The Doomsday Machine
By Daniel Ellsberg
Dec. 5, Bloomsbury USA
Daniel Ellsberg will forever be known as the whistle-blower who exposed the world to the Pentagon Papers. The former Defense Department consultant returns decades later with The Doomsday Machine, a memoir that chronicles the U.S. nuclear program as it was envisioned in the 1960s. Created during the Eisenhower and Kennedy presidencies, this strategy is horrifyingly still largely unchanged from the Cold War. Ellsberg presents his thoughts on how best to dismantle a program that could lead to global annihilation, while once again proving how deeply disturbing and radically ignorant our country’s leaders are when it comes to thermonuclear warfare.
The Largesse of the Sea Maiden: Stories
By Denis Johnson
Jan. 16, Random House
Finished shortly before Johnson’s death, The Largesse of the Sea represents a new collection of short stories from one of the medium’s undisputed masters. A two-time Pulitzer Prize finalist and National Book Award winner, Johnson’s work plumbs the brevity of the medium to explore the depths of humanity in all its splendor and sorrow. This latest collection is no exception, offering a new cast of characters chiseled from ink and asked to grapple with life’s smallest and most profound moments. While knowing we’ll never get another book from Johnson is certainly hard news to take, it makes this final gift from one of modern literature’s most notable names all the more precious.
The Monk of Mokha
By Dave Eggers
Jan. 30, Knopf
Readers of Dave Eggers know that no two books from the San Francisco author are ever exactly alike. From his debut memoir to a novel focused on a fictional Facebook and nonfiction works chronicling everything from the Lost Boys of Sudan to the aftermath of Hurricane Katrina, there is no subject Eggers isn’t willing to tackle. With The Monk of Mokha, he has pivoted back to nonfiction with the story of a Yemeni immigrant in San Francisco who returns to his home country in search of answers only to find war has trapped him there. A compelling narrative struck through with Eggers’ signature whimsy and empathy, this work is a fitting companion to his numerous literary triumphs.
By Rose McGowan
Jan. 30, HarperOne
Anyone who may have forgotten about the actress from Jawbreaker and Scream certainly remembers her now. Rose McGowan has become a central thread in the ongoing demolition of Hollywood’s sexual abusers and predators. Never afraid to speak the truth — but only now being listened to in earnest — McGowan is the face of celebrities and citizens alike who are breaking the chain of silence. Thus the timing for Brave, a memoir sure to include McGowan’s encounters with Weinstein and a film industry at large eager to turn a blind eye at every turn, couldn’t be better. McGowan’s may work as an actress less than she used to, but her work as an advocate and activist is only beginning.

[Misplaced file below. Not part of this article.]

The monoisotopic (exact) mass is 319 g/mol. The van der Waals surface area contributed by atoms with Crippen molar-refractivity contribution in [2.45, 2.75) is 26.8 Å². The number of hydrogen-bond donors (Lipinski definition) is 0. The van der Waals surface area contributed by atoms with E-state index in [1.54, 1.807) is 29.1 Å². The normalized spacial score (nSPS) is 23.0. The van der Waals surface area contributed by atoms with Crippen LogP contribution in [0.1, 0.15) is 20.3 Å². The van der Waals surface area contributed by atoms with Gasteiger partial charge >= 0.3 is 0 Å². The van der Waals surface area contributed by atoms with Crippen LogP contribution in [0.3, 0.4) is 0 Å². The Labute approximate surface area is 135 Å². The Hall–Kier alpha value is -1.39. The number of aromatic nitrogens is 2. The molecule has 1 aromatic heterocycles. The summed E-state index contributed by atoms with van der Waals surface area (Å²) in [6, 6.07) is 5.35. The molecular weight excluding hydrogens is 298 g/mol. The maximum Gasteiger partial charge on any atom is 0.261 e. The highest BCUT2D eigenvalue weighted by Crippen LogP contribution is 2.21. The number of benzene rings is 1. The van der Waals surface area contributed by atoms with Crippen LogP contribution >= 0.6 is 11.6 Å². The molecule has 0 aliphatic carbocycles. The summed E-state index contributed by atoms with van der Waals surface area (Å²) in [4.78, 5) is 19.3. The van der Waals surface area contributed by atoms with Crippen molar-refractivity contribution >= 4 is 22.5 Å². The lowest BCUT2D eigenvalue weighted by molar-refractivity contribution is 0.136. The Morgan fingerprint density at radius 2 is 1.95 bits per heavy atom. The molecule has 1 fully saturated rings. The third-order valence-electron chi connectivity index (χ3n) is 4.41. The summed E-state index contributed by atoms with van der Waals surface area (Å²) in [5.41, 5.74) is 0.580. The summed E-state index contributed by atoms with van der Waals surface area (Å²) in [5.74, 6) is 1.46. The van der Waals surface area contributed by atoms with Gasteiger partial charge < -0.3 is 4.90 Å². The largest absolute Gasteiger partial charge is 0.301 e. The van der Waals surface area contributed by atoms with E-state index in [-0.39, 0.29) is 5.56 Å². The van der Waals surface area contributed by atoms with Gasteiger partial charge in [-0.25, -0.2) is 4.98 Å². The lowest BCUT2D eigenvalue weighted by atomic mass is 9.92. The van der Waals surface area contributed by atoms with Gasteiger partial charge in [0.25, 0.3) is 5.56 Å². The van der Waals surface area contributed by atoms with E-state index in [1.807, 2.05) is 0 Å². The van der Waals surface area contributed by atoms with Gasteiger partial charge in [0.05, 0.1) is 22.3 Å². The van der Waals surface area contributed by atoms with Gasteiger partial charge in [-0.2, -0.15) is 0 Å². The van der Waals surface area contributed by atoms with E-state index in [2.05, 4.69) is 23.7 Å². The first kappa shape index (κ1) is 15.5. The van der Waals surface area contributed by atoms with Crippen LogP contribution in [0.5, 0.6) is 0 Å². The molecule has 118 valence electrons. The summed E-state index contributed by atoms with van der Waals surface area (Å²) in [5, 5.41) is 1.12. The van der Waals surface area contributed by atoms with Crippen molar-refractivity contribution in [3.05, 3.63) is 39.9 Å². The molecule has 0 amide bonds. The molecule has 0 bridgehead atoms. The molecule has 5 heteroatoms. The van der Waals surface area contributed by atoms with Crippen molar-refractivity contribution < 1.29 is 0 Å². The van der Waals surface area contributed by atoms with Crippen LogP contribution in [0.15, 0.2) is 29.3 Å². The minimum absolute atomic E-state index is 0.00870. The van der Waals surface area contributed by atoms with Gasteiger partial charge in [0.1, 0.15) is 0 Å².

Feel Free: Essays
By Zadie Smith
Feb. 6, Penguin Press
Readers know that a new Zadie Smith book is always a cause for celebration. In the case of Feel Free, Smith has assembled a number of essays previously published in esteemed outlets like The New Yorker and The New York Review of Books. Organized into five categories — In the World, In the Audience, In the Gallery, On the Bookshelf, and Feel Free — these essays demonstrate that Smith remains at the top of her game. Covering a slew of topics that range from Twitter to book review to global warming, the work collected in Feel Free isn’t merely the guts of a “best of” but rather appointment reading from a ceaselessly brilliant and incisive voice.
By Audrey Niffenegger, illustrated by Eddie Campbell
Mar. 20, Abrams
Perhaps one of literature’s most underrated power couples, it’s surprising it’s taken this long for author Audrey Niffenegger (The Time Traveler’s Wife) and illustrator Eddie Campbell (From Hell) to collaborate on a book. With Bizarre Romance, the wait is finally over. Encompassing 16 stories of love told through Niffenegger’s words and Campbell’s art, this slim volume takes readers from dark fairy tales to days long ago in exploring the joyous, maddening, and universal ways in which love defines us all. A master class in storytelling from two of the medium’s most celebrated talents, Bizarre Romance is a book you’ll return to again and again.
Check out more from our Holidays and Beyond issue here:
At the Midway, Breakfast Is the Most Important Meal of the Year
Breakfast of Champions rings in 2018 at the Dogpatch venue with increasingly big artistic ambitions.
Holidays and Beyond: Art
From a retrospective on hip-hop style to an investigation into Hitchcock’s Vertigo, the season’s exhibits cover virtually everything.
Holidays and Beyond: Comedy
How bad do you want to see Bill Murray? He’s coming this Friday to the Masonic.
Holidays and Beyond: Film
Star Wars, Madeline L’Engle, and Daniel Day-Lewis’ last role. It’s so much more than Paddington 2.
Holidays and Beyond: Music
St. Vincent is coming! St. Vincent is coming!
Holidays and Beyond: Theater
From the Golden Girls (in drag) to Harold Pinter to Marga Gomez’s newest comic masterpiece, it’s a season of the highbrow and the lowbrow (but never the middlebrow).